North Carolina prospects Pictures of Vernon have returned with their second EP, a self titled project that further progresses their fusion of emo and post-hardcore. Pictures of Vernon’s 2015 debut EP, The Days Are Just Packed was quite an impressive starting point for the trio (consisting of Anderson Ragan, Joel Ragan, and Daniel Gorham). Though it slightly lacks in some production quality, The Days Are Just Packed is still a powerful, emotionally driven set of tracks that features personal lyrics and surprisingly technical performances. With that debut, the band has crafted a solid launch pad and their follow up could catapult them into full fledged contenders in the emo genre.
At first listen, Pictures of Vernon shows clear influence from classic emo artists like Sunny Day Real Estate, American Football, and Mineral. The guitar work is reminiscent of early math rock acts though it carries a sense of melancholy that keeps it rooted in emotion. Though it draws inspiration from these artists, Pictures of Vernon still sound like more contemporary emo artists like The Hotelier and Tigers Jaw. Many of the songs begin with precise guitar plucking and then slowly build to passionate bursts of expressionistic vocals. What’s nice about this band is that while their instrumentation can be quite technical, possibly drawing comparisons to an act like Arrows in Her, the sound still feels raw and stripped down. It’s a solid balance of carefully constructed instrumentation and honest, heartfelt performances.
The first few tracks, “Mr. Alwaysright” and “Krelboyne Picnic,” are both good examples of what the band offers. These tracks are occasionally complicated with their instrumentals though they’re catchy enough to remain accessible to a wide array of listeners. At their core, both tracks resemble pure indie rock and emo at its finest. The band takes more of a post-harcore approach with “Public School,” a song that emphasizes screamed vocals. What’s interesting about this track however is the juxtaposition between the instrumentals and the singing. While other post-hardcore acts like Touche Amoure or La Dispute combine their screams/spoken word elements with bleak instrumentation to create a somber atmosphere, Pictures of Vernon counters their screamed vocals with a brighter sound. The vocals are layered over more amiable instrumentation which delivers a unique balance.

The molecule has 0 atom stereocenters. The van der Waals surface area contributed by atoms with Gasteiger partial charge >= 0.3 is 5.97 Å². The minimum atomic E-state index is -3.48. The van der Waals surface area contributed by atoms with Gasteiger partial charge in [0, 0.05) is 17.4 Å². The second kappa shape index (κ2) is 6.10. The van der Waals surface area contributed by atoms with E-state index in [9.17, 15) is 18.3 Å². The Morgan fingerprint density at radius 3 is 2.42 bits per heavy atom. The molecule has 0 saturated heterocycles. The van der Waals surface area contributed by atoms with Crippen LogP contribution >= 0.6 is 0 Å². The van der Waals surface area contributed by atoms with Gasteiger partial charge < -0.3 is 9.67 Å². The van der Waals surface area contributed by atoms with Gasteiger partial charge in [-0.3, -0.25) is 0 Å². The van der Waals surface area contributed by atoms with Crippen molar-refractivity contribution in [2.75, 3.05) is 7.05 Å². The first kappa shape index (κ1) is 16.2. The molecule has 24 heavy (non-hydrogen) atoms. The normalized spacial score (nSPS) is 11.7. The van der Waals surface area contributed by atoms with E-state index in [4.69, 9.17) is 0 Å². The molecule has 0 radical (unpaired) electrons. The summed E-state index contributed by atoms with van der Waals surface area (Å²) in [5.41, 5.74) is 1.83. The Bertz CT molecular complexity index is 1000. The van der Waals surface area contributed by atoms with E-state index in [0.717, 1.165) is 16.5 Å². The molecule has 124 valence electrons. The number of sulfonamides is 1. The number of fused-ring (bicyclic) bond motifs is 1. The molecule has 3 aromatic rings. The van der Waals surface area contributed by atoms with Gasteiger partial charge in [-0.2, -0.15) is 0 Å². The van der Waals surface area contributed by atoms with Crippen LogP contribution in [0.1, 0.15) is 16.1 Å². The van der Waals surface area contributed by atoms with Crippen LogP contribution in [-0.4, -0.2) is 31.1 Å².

The final track, “This is Water” draws comparisons to The World Is a Beautiful Place & I Am No Longer Afraid to Die thanks to its detailed progression. This track paints a stunning picture. It includes many tonal shifts, from Anderson Ragan’s curiously wonderful vocals towards the beginning, to the complicated guitar work that closes out the song. For a band of only three members, Pictures of Vernon create a remarkably layered soundscape. The track lures in listeners and takes them on a pleasurably engaging journey. A track like “This is Water” shows how good Pictures of Vernon can get when it comes to structuring their material. By following the intricate style presented on this track, the band could definitely produce even more fleshed out projects from this point on.
My complaints for Pictures of Vernon’s sophomore EP are fairly limited. It’s evident that the band is still in its developing stages. Each track is relatively short and it would be nice if some of them featured a more stable foundation. Some tracks, aside from the final one, feel like they could have been drawn out slightly more before ending somewhat abruptly. It’s quite clear that Pictures of Vernon are educated songwriters and they definitely show potential to expand upon their sound. While Pictures of Vernon isn’t reinventing the “emo wheel” it’s still a promising output from the band. With two solid EPs under their belt, it’s only a matter of time before Pictures of Vernon release a full length album and I personally have high hopes for them. Their narrative lyrics already show signs of promise if/when they’ll be placed in the context of a full LP and the band’s complex instrumentation shows that they have more than enough talent to carry them in future endeavors. Both EPs have definitely raised the bar for Pictures of Vernon, but they undoubtedly have the talent to surpass expectations.